If there is any reason to believe that they have active disease, we are delaying a little bit to make sure that the COVID itself doesn't become very active right as we're starting chemo, but basically the plan is cure the curable, give the patients the therapy that they need. And certainly in the height of the pandemic, we were actually keeping patients in the hospital rather than having them go back and forth because the travel back and forth might have been dangerous. Currently in New York, we are pretty much back to normal and telling people that they need to stay very rigidly on their ALL protocols, because for many of the patients, delays, especially in younger patients, could actually worsen outcomes. So, right now we want to keep people on track and stay on their path even if it means a STEM cell transplant, we are up and running for STEM cell transplants and bringing people in on schedule. 

Ruth Fein: 

Do patients appear to be at a greater risk for contracting the virus? 

Dr. Roboz: 

So, I am asked this question about 45,000 times a day, that am I at a higher chance of getting the disease because I have an underlying hematological malignancy, A and B, is it going to be worse? And the answer is, we don't know yet. We are trying. The world is working hard on this and scrambling. Hematologic malignancies in adults are rare, myeloproliferative diseases, CML, ALL, these are not common diseases and we are trying very hard in the epicenter sites to put together data that allows us to have some statistics. But, I can certainly tell you, it is absolutely not the case that a person with an underlying hematologic malignancy will die of COVID if they get it. We thought that in the beginning that if you have that type of an underlying disease there's no way they'll survive the virus, not true.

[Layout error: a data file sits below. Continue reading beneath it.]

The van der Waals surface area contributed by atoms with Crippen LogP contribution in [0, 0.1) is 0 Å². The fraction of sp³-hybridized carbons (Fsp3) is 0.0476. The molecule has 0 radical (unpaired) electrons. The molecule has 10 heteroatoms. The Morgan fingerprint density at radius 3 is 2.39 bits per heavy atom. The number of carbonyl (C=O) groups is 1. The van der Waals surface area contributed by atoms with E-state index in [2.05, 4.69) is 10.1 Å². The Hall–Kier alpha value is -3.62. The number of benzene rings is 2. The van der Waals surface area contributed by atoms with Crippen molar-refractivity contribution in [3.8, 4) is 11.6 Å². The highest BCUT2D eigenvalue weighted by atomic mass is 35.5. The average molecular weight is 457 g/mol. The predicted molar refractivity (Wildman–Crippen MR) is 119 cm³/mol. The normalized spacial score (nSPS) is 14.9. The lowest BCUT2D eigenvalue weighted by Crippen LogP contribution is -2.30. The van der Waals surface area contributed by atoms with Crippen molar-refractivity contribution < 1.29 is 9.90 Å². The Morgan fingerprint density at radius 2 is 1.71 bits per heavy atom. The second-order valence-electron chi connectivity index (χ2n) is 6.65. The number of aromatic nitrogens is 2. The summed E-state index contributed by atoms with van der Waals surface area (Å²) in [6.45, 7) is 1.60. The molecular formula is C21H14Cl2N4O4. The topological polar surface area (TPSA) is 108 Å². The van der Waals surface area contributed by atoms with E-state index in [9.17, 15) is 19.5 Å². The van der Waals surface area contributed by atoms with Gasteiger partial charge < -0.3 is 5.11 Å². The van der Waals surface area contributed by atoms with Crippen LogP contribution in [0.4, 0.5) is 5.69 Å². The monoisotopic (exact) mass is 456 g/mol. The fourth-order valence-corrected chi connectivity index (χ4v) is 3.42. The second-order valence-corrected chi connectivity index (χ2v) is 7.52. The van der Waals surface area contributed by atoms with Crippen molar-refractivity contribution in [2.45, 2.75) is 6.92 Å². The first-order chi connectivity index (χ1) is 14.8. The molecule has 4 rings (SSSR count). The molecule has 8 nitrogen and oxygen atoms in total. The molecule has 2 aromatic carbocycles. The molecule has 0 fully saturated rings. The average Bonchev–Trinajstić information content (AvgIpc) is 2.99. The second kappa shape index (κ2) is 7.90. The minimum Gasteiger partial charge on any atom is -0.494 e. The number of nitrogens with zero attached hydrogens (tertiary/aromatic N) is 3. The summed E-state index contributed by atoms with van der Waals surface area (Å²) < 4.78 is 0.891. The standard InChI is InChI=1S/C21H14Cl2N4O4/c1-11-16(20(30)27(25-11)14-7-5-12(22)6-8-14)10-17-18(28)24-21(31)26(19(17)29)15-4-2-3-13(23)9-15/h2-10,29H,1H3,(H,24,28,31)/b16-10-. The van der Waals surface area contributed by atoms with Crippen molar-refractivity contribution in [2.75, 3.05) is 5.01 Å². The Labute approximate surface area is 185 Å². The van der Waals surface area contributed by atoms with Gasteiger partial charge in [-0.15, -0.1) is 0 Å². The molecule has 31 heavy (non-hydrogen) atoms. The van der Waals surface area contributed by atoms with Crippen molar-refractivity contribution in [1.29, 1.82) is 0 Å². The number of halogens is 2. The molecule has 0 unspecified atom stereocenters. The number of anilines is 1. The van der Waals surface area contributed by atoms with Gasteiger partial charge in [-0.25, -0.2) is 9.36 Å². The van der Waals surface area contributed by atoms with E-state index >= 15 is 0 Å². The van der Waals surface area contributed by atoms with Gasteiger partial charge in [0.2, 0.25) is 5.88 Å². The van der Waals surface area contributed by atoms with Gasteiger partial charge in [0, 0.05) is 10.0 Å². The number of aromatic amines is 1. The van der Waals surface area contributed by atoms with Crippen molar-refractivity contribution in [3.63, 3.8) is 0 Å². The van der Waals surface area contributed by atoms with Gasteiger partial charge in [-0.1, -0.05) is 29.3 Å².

We have patients with acute leukemias, we have patients with chronic myeloid leukemia, chronic myeloproliferative diseases, lymphomas, who can survive COVID. So, that shouldn't be a blanket statement that if you get it you're necessarily going to do poorly, not true. Also, we thought that patients would have to stop all of their therapies, not sure of that at all. There may actually be therapies, for example, you have an MPN, patients on ruxolitinib (Jakafi), weren't sure whether to start or not, meanwhile ruxolitinib might be a potential treatment for COVID. So, we don't really know what to do. But I would say getting COVID it is not so much fun, try to take precautions. 

Patients with compromised immune systems and with hematologic malignancies should be careful. But at the same time, it cannot be said that those patients are more likely to get it. And at the moment, it's not a hundred percent sure that for patients in remission or for patients with stable disease that even if they do get it, are they more likely to have worse outcomes than the standard population. We actually don't know that yet. We do know there have been certain reports that patients with advanced stage cancer who are hospitalized do have a difficult time when they get severe cases of COVID. That said, those were looking at very sick patients with advanced disease who were already in the hospital. 

Please remember the opinions expressed on Patient Power are not necessarily the views of our sponsors, contributors, partners or Patient Power. Our discussions are not a substitute for seeking medical advice or care from your own doctor. That’s how you’ll get care that’s most appropriate for you.